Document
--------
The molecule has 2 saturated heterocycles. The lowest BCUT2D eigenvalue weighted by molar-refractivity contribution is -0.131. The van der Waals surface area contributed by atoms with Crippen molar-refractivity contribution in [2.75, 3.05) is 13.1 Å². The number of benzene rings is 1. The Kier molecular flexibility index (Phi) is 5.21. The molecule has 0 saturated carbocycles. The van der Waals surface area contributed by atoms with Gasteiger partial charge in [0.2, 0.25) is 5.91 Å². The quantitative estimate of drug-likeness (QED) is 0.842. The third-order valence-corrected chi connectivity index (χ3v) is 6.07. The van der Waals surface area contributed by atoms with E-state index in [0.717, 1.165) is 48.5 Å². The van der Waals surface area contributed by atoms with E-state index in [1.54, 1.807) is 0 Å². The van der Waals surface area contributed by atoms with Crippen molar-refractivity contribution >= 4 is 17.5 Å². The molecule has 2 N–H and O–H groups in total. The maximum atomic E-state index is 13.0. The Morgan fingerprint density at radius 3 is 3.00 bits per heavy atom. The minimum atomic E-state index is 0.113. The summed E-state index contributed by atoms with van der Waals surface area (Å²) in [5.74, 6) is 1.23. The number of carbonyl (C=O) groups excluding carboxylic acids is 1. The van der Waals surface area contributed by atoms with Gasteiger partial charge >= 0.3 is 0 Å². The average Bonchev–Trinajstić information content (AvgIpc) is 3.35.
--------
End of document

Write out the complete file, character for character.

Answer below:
The molecule has 2 saturated heterocycles. The lowest BCUT2D eigenvalue weighted by molar-refractivity contribution is -0.131. The van der Waals surface area contributed by atoms with Crippen molar-refractivity contribution in [2.75, 3.05) is 13.1 Å². The number of benzene rings is 1. The Kier molecular flexibility index (Phi) is 5.21. The molecule has 0 saturated carbocycles. The van der Waals surface area contributed by atoms with Gasteiger partial charge in [0.2, 0.25) is 5.91 Å². The quantitative estimate of drug-likeness (QED) is 0.842. The third-order valence-corrected chi connectivity index (χ3v) is 6.07. The van der Waals surface area contributed by atoms with E-state index in [0.717, 1.165) is 48.5 Å². The van der Waals surface area contributed by atoms with E-state index in [1.54, 1.807) is 0 Å². The van der Waals surface area contributed by atoms with Crippen molar-refractivity contribution >= 4 is 17.5 Å². The molecule has 2 N–H and O–H groups in total. The maximum atomic E-state index is 13.0. The Morgan fingerprint density at radius 3 is 3.00 bits per heavy atom. The minimum atomic E-state index is 0.113. The summed E-state index contributed by atoms with van der Waals surface area (Å²) in [5.74, 6) is 1.23. The number of carbonyl (C=O) groups excluding carboxylic acids is 1. The van der Waals surface area contributed by atoms with Gasteiger partial charge >= 0.3 is 0 Å². The average Bonchev–Trinajstić information content (AvgIpc) is 3.35.